In the Bible is a story about a Pharaoh having bad dreams that his advisors could not explain. He dreamt about seven fat cows eaten. Then came seven lean cows who ate the fat cows. And then came seven full ears of grain. Seven thin and blasted ears devoured them. Joseph explained those dreams. He told the Pharaoh that seven years with good harvests would come, followed by seven lean years with crop failures. Joseph advised the Egyptians to store food. They followed his advice and built storehouses for grain. In this way, Egypt survived the seven years of scarcity.1
There is something that the Bible does not tell us. The Egyptians used this grain storage as a financial system. The historian Friedrich Preisigke discovered that the Egyptians used grain receipts for money.2 Farmers bringing in the grain received these vouchers. Bakers brought them back in and exchanged them for grain to make bread. In the meantime, these receipts circulated as money. The vouchers had value because you could exchange them for grain. According to the Bible, Joseph took all the money from the Egyptians.3 And so the Egyptians may have started to use the vouchers as money instead.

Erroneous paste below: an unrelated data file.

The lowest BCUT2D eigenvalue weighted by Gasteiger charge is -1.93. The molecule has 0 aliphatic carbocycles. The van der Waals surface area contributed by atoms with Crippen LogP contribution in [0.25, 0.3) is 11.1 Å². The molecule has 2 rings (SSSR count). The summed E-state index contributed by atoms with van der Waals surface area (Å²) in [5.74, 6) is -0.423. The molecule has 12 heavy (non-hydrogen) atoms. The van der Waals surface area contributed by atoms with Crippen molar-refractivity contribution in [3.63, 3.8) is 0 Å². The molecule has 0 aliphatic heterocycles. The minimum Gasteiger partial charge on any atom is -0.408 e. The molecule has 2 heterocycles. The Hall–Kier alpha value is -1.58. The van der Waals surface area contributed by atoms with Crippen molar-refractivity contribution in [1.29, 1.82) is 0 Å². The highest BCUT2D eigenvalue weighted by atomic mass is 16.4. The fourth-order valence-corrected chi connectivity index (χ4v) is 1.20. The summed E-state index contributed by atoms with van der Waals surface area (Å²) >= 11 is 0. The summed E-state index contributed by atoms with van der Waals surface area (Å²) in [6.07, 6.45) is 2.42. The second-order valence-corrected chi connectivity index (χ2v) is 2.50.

When you exchanged the receipts for the grain, you had to pay the storage cost. In this way, these vouchers gradually lost value over time. It worked like a negative interest rate. It may have helped to keep the money circulating and may have prevented financial crises caused by interest charges that prompted the Sumerians to cancel debts from time to time. During the reign of Ramesses the Great, Egypt became a leading power again. Some historians suggested that the Pharao’s wealth at the time came from grain money.
The money remained in circulation after the introduction of coins around 400 BC until the Romans conquered Egypt around 40 BC. The grain money survived for more than a thousand years. A holding fee on money and negative interest rates can create a stable financial system that lasts forever. It contrasts with the Sumerian interest-bearing debts that had to be cancelled from time to time to prevent permanent debt-slavery of the masses.
The Bible provides an explanation as to how the Egyptian grain storage financial system might have come to be even though the story probably is fiction. The Bible and the Quran also condemn charging interest. There appears to be a link between interest-free money with a holding fee and the Abrahamic religions.
Featured image: Joseph interpreting the Pharaoh’s dream. Illustrations for La Grande Bible de Tours. Gustave Doré (1866). Public Domain.
1. Genesis 41 [link]
2. A Strategy for a Convertible Currency. Bernard A. Lietaer, ICIS Forum, Vol. 20, No.3, 1990 [link]
3. Genesis 47:15 [link]